Monira Al Qadiri, OR-BIT 1, 2016, 3-D-printed plastic, automotive paint, levitation module, 11 3⁄4 × 7 7⁄8 × 7 7⁄8". From “Crude.”

Monira Al Qadiri, OR-BIT 1, 2016, 3-D-printed plastic, automotive paint, levitation module, 11 3⁄4 × 7 7⁄8 × 7 7⁄8". From “Crude.”


“Oil creates the illusion of a completely changed life, life without work, life for free,” the Polish journalist Ryszard Kapuściński observed in his 1985 book Shah of Shahs. “The concept of oil expresses perfectly the eternal human dream of wealth achieved through lucky accident, through the kiss of fortune and not by sweat, anguish, hard work. In this sense oil is a fairytale, and like every fairytale, a bit of a lie.” Curator Murtaza Vali probed these false promises with “Crude,” a group show that sought to elucidate petroleum’s role in driving post–World War II political shifts in the Persian Gulf, the Middle East, and North Africa. Corralling works by seventeen artists and collectives alongside a wide array of academic research, “Crude” engaged a variety of complex issues surrounding oil, particularly as it has figured in the Gulf: its ubiquity, its ability to resist representation, its physical infrastructure, its centrality to climate change, and its intimate linkage to regional modes of what Vali calls “petromodernity.” Much of the work in the show addressed the discovery of oil in the region in the early twentieth century and its subsequent warping of regional and global politics—especially relevant as the US government’s ever-shifting foreign policies seem to remain permanently tethered to oil’s price and availability. The exhibition laid bare oil’s mid-twentieth-century modernist promise. A sampling of black-and-white photos by Latif Al Ani commissioned by both corporate and government bodies and taken in Iraq in the late 1950s and early ’60s almost ached with the promise of Things to Come: Modernist architecture lives alongside the mosque and the oil refineries in a single frame, while hygienically dressed women work on an Iraqi date-packing assembly line. A set of paintings of petrol workers by Houshang Pezeshknia span 1949 to 1958 and use thick gestural strokes endemic to the style of postwar abstraction to evoke a sense of oil labor’s nobility. One highly charismatic work was a human-height mobile by Alessandro Balteo-Yazbeck titled UNstabile-Mobile, 2006. At the ends of its thin fingers, one finds, instead of Calderian colored forms, small, homely pieces of tin cut into the shape of oil puddles. With this work, Balteo-Yazbeck elegantly represents and rephrases the US State Department’s Cold War cultural imperialism, which took place in the Gulf as much as anywhere else.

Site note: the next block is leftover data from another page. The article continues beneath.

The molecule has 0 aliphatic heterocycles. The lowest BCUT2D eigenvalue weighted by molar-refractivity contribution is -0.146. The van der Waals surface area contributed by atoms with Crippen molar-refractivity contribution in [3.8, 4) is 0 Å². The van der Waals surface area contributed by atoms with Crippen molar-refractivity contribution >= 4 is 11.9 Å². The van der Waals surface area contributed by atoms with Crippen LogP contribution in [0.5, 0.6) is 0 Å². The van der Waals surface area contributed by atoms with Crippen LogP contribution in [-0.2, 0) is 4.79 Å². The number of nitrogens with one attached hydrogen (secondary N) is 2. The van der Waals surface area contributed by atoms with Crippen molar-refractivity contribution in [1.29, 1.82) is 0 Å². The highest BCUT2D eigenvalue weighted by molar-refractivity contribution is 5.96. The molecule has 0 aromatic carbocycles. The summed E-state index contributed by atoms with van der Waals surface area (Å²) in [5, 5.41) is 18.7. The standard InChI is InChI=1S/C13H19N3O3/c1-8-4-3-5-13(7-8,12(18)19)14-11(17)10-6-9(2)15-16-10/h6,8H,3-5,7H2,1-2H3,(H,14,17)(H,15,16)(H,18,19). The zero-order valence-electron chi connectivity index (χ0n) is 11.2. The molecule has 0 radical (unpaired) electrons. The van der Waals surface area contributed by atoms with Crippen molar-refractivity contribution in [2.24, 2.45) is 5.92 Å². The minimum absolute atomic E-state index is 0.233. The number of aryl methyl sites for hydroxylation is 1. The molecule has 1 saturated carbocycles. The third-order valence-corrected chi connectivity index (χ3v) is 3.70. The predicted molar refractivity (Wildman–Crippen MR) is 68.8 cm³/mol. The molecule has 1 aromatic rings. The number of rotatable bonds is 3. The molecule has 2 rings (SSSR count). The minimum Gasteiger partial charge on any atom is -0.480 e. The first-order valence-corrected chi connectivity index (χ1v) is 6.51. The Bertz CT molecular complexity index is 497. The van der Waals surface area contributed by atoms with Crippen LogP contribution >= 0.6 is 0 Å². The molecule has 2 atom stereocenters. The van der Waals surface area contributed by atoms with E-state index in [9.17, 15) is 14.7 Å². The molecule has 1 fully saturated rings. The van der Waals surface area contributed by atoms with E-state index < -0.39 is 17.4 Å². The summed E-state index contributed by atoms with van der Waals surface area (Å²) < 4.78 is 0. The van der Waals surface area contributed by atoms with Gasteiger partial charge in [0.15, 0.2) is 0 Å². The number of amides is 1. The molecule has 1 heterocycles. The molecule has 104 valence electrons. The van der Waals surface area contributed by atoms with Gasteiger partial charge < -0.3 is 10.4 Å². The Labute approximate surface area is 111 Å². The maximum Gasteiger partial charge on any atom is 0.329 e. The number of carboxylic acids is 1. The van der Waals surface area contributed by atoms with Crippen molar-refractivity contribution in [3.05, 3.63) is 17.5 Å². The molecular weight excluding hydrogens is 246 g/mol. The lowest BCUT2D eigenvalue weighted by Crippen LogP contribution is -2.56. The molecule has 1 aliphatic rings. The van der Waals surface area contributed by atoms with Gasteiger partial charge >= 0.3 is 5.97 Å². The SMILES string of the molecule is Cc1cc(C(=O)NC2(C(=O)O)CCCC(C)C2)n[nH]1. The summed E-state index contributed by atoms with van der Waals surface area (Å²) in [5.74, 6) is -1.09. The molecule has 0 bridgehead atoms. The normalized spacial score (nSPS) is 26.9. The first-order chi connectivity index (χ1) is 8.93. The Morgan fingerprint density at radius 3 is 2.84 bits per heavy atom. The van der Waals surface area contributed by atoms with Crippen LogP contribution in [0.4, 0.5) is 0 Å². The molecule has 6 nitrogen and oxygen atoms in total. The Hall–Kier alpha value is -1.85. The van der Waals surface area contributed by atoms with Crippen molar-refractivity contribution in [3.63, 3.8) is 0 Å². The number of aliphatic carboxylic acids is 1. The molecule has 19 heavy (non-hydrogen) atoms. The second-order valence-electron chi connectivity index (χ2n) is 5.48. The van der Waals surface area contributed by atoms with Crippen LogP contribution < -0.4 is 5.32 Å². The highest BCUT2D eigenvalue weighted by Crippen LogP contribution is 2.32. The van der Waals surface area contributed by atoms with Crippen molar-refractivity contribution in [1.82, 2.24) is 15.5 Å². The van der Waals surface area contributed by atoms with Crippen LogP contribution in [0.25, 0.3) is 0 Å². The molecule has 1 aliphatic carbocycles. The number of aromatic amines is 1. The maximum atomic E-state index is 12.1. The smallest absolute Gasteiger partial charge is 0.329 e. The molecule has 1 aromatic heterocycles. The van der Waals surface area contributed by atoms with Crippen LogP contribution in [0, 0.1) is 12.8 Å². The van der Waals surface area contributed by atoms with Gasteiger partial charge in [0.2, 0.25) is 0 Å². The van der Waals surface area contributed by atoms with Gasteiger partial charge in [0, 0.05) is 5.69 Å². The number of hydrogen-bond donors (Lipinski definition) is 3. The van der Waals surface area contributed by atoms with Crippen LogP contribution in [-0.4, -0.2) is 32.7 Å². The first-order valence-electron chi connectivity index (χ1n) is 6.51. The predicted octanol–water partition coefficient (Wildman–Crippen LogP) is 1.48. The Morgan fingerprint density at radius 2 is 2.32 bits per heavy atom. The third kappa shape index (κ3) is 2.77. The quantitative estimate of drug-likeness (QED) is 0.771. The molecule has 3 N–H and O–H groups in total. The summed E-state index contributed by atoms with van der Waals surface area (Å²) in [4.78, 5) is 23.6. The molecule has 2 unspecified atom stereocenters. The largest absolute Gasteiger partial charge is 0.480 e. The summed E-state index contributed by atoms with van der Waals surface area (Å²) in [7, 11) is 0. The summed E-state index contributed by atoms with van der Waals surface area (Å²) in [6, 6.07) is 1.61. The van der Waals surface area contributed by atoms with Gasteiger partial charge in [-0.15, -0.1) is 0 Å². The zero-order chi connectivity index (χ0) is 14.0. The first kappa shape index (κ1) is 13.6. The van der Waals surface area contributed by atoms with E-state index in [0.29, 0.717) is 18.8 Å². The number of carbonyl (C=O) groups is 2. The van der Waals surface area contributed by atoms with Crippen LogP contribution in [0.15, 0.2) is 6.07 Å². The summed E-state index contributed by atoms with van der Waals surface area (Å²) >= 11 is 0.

For all its ambitions, “Crude” was a broad show filled with unexpected wonders. In Monira Al Qadiri’s OR-BIT 1, 2016, an American-made drill bit painted in automotive dichroic purple and teal tones hovered motionless just above a plinth. Disconcerting and even spooky, the work conveys oil’s potent ability to mystically transform whatever it touches. Across the same room, atop a variety of pedestals, were what looked to be inverted jugs, fashioned from a glass internally riddled with bubbles. Titled Aqua Lung, 2018, this piece by Michael John Whelan nodded to the year 1954, when the oil companies British Petroleum and the Compagnie Française des Pétroles (now Total) commissioned a young Jacques Cousteau to conduct an oceanographical survey of the Arabian Gulf aboard his ship, the Calypso. Urban legend has it that Cousteau’s survey, made possible by the Aqua-Lung breathing apparatus he codeveloped, inadvertently and ironically led to offshore drilling. Regardless, Whelan has taken sand from locations in the explorer’s survey and used it to make the glass, poetically and viscerally evoking the imagined sensation of breathing beneath the Strait of Hormuz.

The United Arab Emirates was formed not even fifty years ago, in 1971, and is only now critically evaluating oil’s role in its history, both regionally and globally. In “Crude,” Vali wants to make clear that “something only becomes worthy of heritage once it is understood as firmly being of the past. Positioning oil as such may be an anticipatory gesture towards the inevitability of a post-oil future.” To judge from the vitality of the Emirates’ cities, one wonders if oil still has a bit farther to go in influencing the country’s future, but now that the role of the West seems on the decline and that of the East ascendant, historical anomalies can be openly discussed and reframed. “Crude” does that in spades.